Poor waste management is an issue of concern not only for its impacts on the environment, but also on human health. The World Health Organisation (WHO) estimates that about a quarter of the diseases facing mankind today occur due to prolonged exposure to environmental pollution. Most of these environment-related diseases are, however, not easily detected and may be acquired during childhood and manifest later in adulthood.
Improper management of solid waste is one of the main causes of environmental pollution and degradation in many urban areas, not only in Zimbabwe, but other parts of Africa as well such as Maputo (Mozambique), Dar es Salaam (Tanzania) and Addis Ababa (Ethiopia), among others. Many of these cities lack solid waste regulations and proper disposal facilities, including for hazardous waste, which may be infectious, toxic or radioactive. Poor waste management poses a great challenge to the well-being of city residents, particularly those living adjacent to dumpsites due to the potential of the waste to pollute water, food sources, land, air and vegetation.
Public health effects
The inappropriate disposal of waste may affect human health through the following:
Skin disorders: Fungal infection, allergic dermatitis, pruritus and skin cancer.
Respiratory abnormalities: Bacterial upper respiratory tract infections (pharyngitis, laryngitis and rhinitis), chronic bronchitis and asthma.
Abdominal and intestinal problems: Bacterial enteritis, helminthiasis, amoebiasis, liver cancer, kidney and renal failure.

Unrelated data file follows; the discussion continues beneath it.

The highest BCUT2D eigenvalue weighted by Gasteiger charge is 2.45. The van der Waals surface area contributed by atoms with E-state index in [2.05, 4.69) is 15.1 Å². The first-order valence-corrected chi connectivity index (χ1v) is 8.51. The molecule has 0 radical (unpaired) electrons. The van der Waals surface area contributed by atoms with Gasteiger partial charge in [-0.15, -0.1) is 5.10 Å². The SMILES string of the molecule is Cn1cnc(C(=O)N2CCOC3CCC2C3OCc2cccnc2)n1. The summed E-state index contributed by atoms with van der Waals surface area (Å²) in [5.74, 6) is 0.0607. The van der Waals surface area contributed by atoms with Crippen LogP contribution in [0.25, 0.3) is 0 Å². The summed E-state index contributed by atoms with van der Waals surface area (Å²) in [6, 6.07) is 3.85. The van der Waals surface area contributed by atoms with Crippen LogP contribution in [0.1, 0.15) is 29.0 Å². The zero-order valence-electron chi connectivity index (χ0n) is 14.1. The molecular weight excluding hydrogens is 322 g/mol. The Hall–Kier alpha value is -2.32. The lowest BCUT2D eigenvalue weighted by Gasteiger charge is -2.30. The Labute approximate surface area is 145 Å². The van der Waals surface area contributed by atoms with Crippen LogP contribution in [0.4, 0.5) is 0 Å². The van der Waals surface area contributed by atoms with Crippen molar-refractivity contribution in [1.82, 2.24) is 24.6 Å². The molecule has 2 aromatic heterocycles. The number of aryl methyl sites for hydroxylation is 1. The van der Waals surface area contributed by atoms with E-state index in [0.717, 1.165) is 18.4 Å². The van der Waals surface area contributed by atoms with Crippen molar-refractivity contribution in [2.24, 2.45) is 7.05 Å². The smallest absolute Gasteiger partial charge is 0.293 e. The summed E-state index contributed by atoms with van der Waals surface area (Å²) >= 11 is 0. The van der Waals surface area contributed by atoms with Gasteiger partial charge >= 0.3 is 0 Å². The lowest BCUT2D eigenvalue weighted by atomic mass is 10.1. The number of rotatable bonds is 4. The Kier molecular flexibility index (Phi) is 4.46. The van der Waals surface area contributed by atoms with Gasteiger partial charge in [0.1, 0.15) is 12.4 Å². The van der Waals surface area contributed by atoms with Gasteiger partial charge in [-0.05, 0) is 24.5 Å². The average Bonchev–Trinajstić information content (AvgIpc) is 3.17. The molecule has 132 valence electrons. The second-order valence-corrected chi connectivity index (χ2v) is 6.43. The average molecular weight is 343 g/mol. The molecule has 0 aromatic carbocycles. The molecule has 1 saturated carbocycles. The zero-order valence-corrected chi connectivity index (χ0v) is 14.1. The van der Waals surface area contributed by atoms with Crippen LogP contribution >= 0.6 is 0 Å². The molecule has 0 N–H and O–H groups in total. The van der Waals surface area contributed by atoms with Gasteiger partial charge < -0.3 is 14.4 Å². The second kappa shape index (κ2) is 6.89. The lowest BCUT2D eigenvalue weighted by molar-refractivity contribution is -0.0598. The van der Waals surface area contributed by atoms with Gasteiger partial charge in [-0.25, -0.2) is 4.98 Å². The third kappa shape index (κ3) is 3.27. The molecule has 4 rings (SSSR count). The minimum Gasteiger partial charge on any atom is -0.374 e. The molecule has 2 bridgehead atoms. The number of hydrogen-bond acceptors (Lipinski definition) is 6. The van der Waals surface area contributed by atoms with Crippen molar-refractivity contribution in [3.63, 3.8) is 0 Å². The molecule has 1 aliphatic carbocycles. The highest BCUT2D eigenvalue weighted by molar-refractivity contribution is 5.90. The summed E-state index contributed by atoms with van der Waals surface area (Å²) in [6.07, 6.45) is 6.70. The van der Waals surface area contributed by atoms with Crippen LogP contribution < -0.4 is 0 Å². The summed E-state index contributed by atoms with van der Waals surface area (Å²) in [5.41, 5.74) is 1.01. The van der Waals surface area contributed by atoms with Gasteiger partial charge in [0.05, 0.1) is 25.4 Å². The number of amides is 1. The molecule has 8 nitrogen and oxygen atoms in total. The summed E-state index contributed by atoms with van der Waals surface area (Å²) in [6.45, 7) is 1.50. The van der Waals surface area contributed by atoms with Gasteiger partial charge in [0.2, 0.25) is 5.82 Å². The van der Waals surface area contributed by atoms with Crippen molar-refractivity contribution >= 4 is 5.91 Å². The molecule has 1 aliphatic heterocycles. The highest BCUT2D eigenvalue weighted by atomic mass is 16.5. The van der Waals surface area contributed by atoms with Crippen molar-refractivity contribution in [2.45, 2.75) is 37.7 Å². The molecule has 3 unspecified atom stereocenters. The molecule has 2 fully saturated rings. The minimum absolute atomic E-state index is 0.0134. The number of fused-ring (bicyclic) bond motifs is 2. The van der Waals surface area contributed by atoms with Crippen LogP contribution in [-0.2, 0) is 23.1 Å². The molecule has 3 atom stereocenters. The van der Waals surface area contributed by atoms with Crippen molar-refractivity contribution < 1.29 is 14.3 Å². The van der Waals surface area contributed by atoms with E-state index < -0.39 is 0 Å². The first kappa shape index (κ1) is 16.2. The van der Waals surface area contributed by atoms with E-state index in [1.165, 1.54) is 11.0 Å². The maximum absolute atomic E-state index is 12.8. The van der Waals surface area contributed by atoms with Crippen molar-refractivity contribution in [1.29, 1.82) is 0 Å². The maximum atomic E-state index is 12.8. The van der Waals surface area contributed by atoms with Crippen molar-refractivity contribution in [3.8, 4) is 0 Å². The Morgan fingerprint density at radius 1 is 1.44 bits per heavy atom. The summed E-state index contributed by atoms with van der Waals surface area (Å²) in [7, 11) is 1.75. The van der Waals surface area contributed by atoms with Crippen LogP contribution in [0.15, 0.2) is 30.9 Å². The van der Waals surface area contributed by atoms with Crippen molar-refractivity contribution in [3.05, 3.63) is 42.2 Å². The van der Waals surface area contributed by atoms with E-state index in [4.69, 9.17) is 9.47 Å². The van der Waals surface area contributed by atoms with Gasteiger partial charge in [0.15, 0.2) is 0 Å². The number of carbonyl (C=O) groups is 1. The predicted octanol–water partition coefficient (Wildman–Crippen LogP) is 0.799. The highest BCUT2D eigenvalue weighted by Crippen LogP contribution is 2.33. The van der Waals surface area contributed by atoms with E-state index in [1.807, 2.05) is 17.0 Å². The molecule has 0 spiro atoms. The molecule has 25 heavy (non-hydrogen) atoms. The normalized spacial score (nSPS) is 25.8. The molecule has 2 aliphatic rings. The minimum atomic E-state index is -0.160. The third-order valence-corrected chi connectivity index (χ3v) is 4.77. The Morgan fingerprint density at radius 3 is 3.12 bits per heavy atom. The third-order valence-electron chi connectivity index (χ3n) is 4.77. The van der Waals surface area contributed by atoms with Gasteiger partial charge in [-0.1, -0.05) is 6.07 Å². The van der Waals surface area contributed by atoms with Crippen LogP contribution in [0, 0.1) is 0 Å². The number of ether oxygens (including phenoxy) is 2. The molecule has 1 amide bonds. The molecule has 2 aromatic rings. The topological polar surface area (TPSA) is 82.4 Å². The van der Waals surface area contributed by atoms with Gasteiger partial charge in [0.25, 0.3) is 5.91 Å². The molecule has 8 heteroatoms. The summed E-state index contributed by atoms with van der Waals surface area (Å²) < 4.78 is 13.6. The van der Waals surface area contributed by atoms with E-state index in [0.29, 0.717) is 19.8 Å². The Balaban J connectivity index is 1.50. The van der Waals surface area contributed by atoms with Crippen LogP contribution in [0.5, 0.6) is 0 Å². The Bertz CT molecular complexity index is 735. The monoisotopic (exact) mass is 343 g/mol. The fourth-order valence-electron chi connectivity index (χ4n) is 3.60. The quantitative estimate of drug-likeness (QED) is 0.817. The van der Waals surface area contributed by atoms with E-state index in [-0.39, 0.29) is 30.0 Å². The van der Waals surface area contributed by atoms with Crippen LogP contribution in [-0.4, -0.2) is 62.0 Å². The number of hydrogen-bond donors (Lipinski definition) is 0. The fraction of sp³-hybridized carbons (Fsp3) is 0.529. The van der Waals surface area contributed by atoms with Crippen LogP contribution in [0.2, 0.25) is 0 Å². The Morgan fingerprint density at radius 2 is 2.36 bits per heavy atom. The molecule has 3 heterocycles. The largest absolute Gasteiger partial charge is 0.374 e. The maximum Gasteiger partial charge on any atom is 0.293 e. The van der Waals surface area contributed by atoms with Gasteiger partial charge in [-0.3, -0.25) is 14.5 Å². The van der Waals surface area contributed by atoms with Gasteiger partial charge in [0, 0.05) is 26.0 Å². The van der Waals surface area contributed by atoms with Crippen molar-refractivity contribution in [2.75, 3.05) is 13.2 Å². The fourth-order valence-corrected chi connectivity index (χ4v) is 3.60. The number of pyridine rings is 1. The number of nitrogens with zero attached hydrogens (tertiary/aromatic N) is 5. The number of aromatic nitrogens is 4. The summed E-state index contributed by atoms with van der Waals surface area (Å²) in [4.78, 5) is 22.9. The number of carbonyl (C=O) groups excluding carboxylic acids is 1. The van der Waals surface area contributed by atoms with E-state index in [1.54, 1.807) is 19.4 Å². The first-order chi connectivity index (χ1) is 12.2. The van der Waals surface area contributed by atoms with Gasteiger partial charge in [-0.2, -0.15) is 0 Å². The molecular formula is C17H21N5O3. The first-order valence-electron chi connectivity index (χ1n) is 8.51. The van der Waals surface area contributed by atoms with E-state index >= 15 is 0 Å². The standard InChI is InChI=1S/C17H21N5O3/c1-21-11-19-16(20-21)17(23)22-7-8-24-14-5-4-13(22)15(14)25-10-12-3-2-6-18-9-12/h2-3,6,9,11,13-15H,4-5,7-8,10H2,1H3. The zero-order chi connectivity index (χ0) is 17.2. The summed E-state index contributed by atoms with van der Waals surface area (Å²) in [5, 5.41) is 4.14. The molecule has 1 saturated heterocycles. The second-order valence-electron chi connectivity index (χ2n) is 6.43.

Dental disorders: Dental cavities and dental pain.
Ear infections: Otitis media and bacterial infections.
Skeletal muscular systems: Back pain.
Central nervous system: Impairment of neurological development, peripheral nerve damage and headaches.
Diarrhoeal diseases: Typhoid, cholera and dysentery
Eye infections: Allergic conjunctivitis, bacterial eye infections.
Blood disorders: Iron deficiency anaemia.
Others: Malaria, chicken pox, septic wounds and congenital abnormalities, cardiovascular diseases and lung cancer.
During this time, where the nation is fighting a cholera outbreak, it is imperative that we scale up sustainable waste management practices so as to avoid the negative impacts stated above. Place all litter in a bin and keep the frontage and backyards of all premises clean all the time. Compost all biodegradable material and recycle all plastic, paper, metal and glass.
Local authorities should ensure that they have a regular waste collection schedule which is known by the residents and adhered to. If it so happens that refuse is not collected on the stipulated date, a communication mechanism should be devised so that residents are aware of the next scheduled date. They should also ensure that there are sufficient waste bins in urban and business centres. To avoid the occurrence of flash floods in urban areas, local authorities should clear all storm drains before each rainy season, removing litter which often blocks them. Furthermore, every local authority should have a properly lined landfill where waste is disposed of to avoid dumping of waste on open areas and roadsides.
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